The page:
The funny thing is that it was and wasn’t my fault. I knit two fingerless mittens using the same needles and diligently counted the rows. When I was done, one was little and the other was big. I counted and recounted, but I had the same number of stitches. Waaah!? The gauge was off, but it wasn’t simply a tension issue. The yarn had actually increased in size! And here is where it was my fault. I spun that yarn. It was a navajo-plied yarn, so if the single had gotten thicker as I went, the ply would have gotten thicker and thicker too. Looking at the two mitts, I knew I couldn’t block them to match, so I knit another mitt. With barely enough yarn, I managed to complete a third mitt. It was just slightly larger than the second. Aarrrrg! Thankfully, the difference is minimal and I should be able to block them to match.

Here they are: my Papa Bear, Mama Bear, and Baby Bear mitts!

gauge issues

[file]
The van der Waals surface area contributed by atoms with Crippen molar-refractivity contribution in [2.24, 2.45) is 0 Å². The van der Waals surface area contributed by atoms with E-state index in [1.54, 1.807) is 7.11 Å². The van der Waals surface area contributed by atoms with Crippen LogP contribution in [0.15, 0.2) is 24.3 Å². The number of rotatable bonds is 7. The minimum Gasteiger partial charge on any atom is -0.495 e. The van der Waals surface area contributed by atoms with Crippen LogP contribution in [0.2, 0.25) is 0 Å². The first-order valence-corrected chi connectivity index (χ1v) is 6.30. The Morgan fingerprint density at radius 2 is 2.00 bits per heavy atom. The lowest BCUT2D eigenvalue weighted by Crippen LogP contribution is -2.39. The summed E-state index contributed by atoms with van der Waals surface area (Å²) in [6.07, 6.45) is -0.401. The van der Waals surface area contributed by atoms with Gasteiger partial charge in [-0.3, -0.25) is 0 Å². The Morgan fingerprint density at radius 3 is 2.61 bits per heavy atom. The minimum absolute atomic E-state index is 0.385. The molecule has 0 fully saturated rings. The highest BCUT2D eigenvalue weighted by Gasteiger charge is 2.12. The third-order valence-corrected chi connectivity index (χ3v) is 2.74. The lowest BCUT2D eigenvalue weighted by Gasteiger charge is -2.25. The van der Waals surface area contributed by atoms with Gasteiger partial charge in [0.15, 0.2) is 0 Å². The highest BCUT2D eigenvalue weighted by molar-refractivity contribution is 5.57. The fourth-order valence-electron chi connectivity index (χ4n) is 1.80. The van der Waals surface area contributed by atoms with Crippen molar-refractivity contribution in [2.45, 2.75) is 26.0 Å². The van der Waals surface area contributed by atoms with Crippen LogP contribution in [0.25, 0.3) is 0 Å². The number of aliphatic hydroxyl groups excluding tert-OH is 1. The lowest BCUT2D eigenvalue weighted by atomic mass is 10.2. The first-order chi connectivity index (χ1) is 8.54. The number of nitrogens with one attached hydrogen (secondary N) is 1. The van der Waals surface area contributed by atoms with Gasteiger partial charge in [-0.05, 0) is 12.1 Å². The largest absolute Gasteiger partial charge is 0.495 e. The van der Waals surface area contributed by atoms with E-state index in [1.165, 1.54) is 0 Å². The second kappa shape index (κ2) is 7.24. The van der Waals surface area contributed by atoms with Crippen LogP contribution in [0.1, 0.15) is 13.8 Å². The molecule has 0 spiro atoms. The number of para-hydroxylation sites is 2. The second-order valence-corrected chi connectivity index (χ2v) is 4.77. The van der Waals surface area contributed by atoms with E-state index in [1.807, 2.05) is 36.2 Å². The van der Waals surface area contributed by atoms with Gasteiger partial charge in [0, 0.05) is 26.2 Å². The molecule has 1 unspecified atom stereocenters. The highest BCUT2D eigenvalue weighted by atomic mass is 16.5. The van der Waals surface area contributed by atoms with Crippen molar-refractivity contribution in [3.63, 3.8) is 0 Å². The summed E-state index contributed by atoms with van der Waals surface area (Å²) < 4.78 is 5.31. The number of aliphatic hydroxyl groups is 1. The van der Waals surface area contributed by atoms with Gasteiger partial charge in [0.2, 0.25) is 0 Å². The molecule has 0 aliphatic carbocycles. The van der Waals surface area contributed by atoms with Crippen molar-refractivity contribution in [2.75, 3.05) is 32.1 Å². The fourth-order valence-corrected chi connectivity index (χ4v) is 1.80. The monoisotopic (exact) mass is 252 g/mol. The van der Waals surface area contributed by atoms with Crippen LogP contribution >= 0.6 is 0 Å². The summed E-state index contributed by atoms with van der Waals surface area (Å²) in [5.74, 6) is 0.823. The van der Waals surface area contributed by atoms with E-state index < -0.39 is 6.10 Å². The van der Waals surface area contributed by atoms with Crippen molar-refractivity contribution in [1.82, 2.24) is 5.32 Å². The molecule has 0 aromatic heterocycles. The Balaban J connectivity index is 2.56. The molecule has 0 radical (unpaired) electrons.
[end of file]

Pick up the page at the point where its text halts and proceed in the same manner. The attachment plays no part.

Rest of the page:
new pattern is complete!

Say hello to Sideways Gull Stitch Mitts. Wow. I am not very creative with my naming. This pair has a cable along the bottom cuff and is knit sideways.  I love this cable in particular — it’s only a four-row repeat, so it’s easy to remember and it looks fancy without much effort. Also, adjusting the size for larger/smaller hands or a heavier yarn is simple.

I used a handspun singles yarn for the initial pair. It is 100% undyed alpaca. If you were to use a yarn that was more worsted (not woolen), the cables would be clearer. However, I do not plan for things such as that, so it is what it is.

gull stitch mitts

I want to thank Rebecca of Dusty Tree Soap and April of Studio Strategos who were both a big help testing and editing this pattern. I am still very new at the writing of patterns, so I tend to be insecure. April has a great technical eye, so she gave me lots of suggestions on the terminology and Rebecca worked through the pattern twice. The first time she didn’t have enough yarn, so she only got one mitt done. It’s still beautiful though!